Co-authored with Devin Hughes
In a scathing critique of ABC's recent report "Young Guns," Dana Loesch stated that most gun deaths were the result of gang violence; therefore, America has a gang problem, not a gun problem. Her claim appears to be supported by sites positing that "a staggering 80 percent of gun homicides are gang-related." As it turns out though, not only is her statement factually incorrect, as the majority of gun deaths are suicides, but there is not a shred of evidence to support her characterization that gangs are the driving force behind firearm violence.
Unfortunately, Dana Loesch's sentiment is shared by many gun advocates, including the Executive Vice President of the National Rifle Association, Wayne LaPierre, who, when opposing firearm background checks said, "President Obama should be as committed to dealing with the gang problem that is tormenting honest people in his hometown as he is to blaming law-abiding gun owners for the acts of psychopathic murderers."
So, do we have a gang problem or a gun problem? Data collected by the National Gang Center, the government agency responsible for cataloging gang violence, makes clear that it's the latter. There were 1,824 gang-related killings in 2011. This total includes deaths by means other than a gun. The Bureau of Justice Statistics finds this number to be even lower, identifying a little more than 1,000 gang-related homicides in 2008. In comparison, there were 11,101 homicides and 19,766 suicides committed with firearms in 2011.
According to the Federal Office of Juvenile Justice and Delinquency Prevention (OJJDP), the number of gangs and gang members has been on the rise for some time now, increasing by more than one-third in the past decade. Between 2010 and 2011, for example, there was a 3 percent increase in the number of gangs, but an 8 percent decrease in gang-related homicides. If gang violence was truly driving the gun homicide rate, we should not see gang membership and gun homicide rates moving in opposite directions.
The most recent Centers for Disease Control study on this subject lends further credence to our claim. It examined five cities that met the criterion for having a high prevalence of gang homicides: Los Angeles, California; Oklahoma City, Oklahoma; Long Beach, California; Oakland, California; and Newark, New Jersey. In these cities, a total of 856 gang and 2,077 non-gang homicides were identified and included in the analyses. So, even when examining cities with the largest gang problems, gang homicides only accounted for 29 percent of the total for the period under consideration (2003-2008). For the nation as a whole it would be much smaller.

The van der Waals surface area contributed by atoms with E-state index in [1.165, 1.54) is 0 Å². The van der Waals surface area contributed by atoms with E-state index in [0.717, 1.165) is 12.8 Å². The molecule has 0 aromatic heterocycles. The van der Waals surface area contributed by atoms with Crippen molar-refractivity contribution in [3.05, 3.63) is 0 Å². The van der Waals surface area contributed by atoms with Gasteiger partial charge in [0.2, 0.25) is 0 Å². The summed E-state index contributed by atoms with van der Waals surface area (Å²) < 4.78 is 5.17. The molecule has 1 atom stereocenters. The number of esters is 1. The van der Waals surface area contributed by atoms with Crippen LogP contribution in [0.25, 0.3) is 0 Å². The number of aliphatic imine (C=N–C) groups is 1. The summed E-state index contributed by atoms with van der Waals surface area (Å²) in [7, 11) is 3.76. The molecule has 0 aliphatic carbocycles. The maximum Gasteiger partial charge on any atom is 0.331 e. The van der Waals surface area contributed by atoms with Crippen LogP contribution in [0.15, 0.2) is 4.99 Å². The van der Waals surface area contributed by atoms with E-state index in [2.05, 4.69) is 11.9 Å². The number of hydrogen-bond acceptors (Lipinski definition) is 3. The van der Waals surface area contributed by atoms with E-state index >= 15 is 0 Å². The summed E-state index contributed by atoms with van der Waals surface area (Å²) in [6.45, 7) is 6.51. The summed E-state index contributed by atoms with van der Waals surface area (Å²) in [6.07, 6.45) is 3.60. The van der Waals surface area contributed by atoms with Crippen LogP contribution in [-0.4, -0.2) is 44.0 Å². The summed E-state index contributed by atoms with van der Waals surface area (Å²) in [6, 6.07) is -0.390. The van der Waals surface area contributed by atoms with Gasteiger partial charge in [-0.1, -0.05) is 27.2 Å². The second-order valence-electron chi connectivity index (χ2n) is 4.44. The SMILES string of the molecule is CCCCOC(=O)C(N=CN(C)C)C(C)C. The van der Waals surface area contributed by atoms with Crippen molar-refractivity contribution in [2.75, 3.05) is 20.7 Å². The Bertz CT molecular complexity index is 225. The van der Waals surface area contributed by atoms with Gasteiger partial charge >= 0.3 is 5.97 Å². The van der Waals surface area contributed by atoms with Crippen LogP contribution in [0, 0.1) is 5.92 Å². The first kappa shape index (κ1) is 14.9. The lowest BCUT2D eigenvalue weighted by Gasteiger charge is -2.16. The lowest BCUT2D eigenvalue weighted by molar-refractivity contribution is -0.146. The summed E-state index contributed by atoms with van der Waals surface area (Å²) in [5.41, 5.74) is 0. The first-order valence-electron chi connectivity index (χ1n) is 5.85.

The 80 percent of gang-related gun homicides figure purporting to support Loesch's claim, then, is not only false, but off by nearly a factor of five. The direct opposite is necessarily true: more than 80 percent of gun homicides are non-gang related. While gang violence is still a serious problem that needs to be addressed, it is disingenuous to assert that the vast majority of our gun problem (even excluding suicides) is caused by gangs.
In spite of this, LaPierre's proposed solution to gun violence is to "contact every U.S. Attorney and ask them to bring at least 10 cases per month against drug dealers, gang members and other violent felons caught illegally possessing firearms."
That same CDC study, however, also refutes LaPierre's claim that the drug trade is fueling gun-violence, saying, "the proportion of gang homicides resulting from drug trade/use or with other crimes in progress was consistently low in the five cities, ranging from zero to 25 percent."
Furthermore, a 2005 study done by Cook, Ludwig and Braga found that nearly three in five homicide offenders in Illinois in 2001 did not have a felony conviction within the 10 years prior to the homicide. Looking at just violent felons excludes a huge subset of potential criminals that become violent in the presence of a firearm.
Gun advocates' blind focus on gangs, drugs and violent felons overlooks the larger gun problem facing America. It is irresponsible and disingenuous for some of us to brush off our staggering death toll from firearms merely as the product of gangs or even violent criminals. Recognizing America's high homicide rate for what it is -- a gun problem -- is the first step in solving it.
Need help? In the U.S., call 1-800-273-8255 for the National Suicide Prevention Lifeline.